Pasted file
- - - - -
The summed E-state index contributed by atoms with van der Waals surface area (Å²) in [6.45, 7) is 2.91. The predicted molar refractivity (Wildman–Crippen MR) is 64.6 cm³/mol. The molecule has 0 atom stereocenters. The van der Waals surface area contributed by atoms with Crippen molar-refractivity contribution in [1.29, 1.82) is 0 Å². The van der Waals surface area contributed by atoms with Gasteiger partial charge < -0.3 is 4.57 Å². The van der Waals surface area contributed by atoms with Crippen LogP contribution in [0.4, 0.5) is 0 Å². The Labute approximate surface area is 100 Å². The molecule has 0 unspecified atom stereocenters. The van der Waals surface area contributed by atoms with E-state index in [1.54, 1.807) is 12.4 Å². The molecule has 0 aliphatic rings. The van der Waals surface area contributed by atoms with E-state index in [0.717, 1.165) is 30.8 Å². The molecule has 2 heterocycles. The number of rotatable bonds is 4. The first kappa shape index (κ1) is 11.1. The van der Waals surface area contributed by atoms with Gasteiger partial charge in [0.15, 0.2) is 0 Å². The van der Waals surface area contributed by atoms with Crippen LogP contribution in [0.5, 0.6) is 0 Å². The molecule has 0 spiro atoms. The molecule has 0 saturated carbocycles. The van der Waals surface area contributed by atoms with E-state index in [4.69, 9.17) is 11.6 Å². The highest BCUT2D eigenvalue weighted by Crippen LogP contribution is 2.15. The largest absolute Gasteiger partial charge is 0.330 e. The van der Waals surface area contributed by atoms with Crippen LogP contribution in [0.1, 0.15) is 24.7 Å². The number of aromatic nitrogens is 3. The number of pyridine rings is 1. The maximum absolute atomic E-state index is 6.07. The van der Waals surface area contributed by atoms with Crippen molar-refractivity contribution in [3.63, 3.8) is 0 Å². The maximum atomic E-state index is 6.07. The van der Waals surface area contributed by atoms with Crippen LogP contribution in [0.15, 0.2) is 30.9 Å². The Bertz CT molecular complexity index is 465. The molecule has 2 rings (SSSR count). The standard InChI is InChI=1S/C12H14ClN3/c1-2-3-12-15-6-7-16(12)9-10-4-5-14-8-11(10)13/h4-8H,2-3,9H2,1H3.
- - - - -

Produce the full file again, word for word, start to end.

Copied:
The summed E-state index contributed by atoms with van der Waals surface area (Å²) in [6.45, 7) is 2.91. The predicted molar refractivity (Wildman–Crippen MR) is 64.6 cm³/mol. The molecule has 0 atom stereocenters. The van der Waals surface area contributed by atoms with Crippen molar-refractivity contribution in [1.29, 1.82) is 0 Å². The van der Waals surface area contributed by atoms with Gasteiger partial charge < -0.3 is 4.57 Å². The van der Waals surface area contributed by atoms with Crippen LogP contribution in [0.4, 0.5) is 0 Å². The Labute approximate surface area is 100 Å². The molecule has 0 unspecified atom stereocenters. The van der Waals surface area contributed by atoms with E-state index in [1.54, 1.807) is 12.4 Å². The molecule has 0 aliphatic rings. The van der Waals surface area contributed by atoms with E-state index in [0.717, 1.165) is 30.8 Å². The molecule has 2 heterocycles. The number of rotatable bonds is 4. The first kappa shape index (κ1) is 11.1. The van der Waals surface area contributed by atoms with Gasteiger partial charge in [0.15, 0.2) is 0 Å². The van der Waals surface area contributed by atoms with Crippen LogP contribution in [0.5, 0.6) is 0 Å². The molecule has 0 spiro atoms. The molecule has 0 saturated carbocycles. The van der Waals surface area contributed by atoms with E-state index in [4.69, 9.17) is 11.6 Å². The highest BCUT2D eigenvalue weighted by Crippen LogP contribution is 2.15. The largest absolute Gasteiger partial charge is 0.330 e. The van der Waals surface area contributed by atoms with Crippen LogP contribution in [0.1, 0.15) is 24.7 Å². The number of aromatic nitrogens is 3. The number of pyridine rings is 1. The maximum absolute atomic E-state index is 6.07. The van der Waals surface area contributed by atoms with Crippen molar-refractivity contribution in [3.63, 3.8) is 0 Å². The maximum atomic E-state index is 6.07. The van der Waals surface area contributed by atoms with Crippen LogP contribution in [0.15, 0.2) is 30.9 Å². The Bertz CT molecular complexity index is 465. The molecule has 2 rings (SSSR count). The standard InChI is InChI=1S/C12H14ClN3/c1-2-3-12-15-6-7-16(12)9-10-4-5-14-8-11(10)13/h4-8H,2-3,9H2,1H3.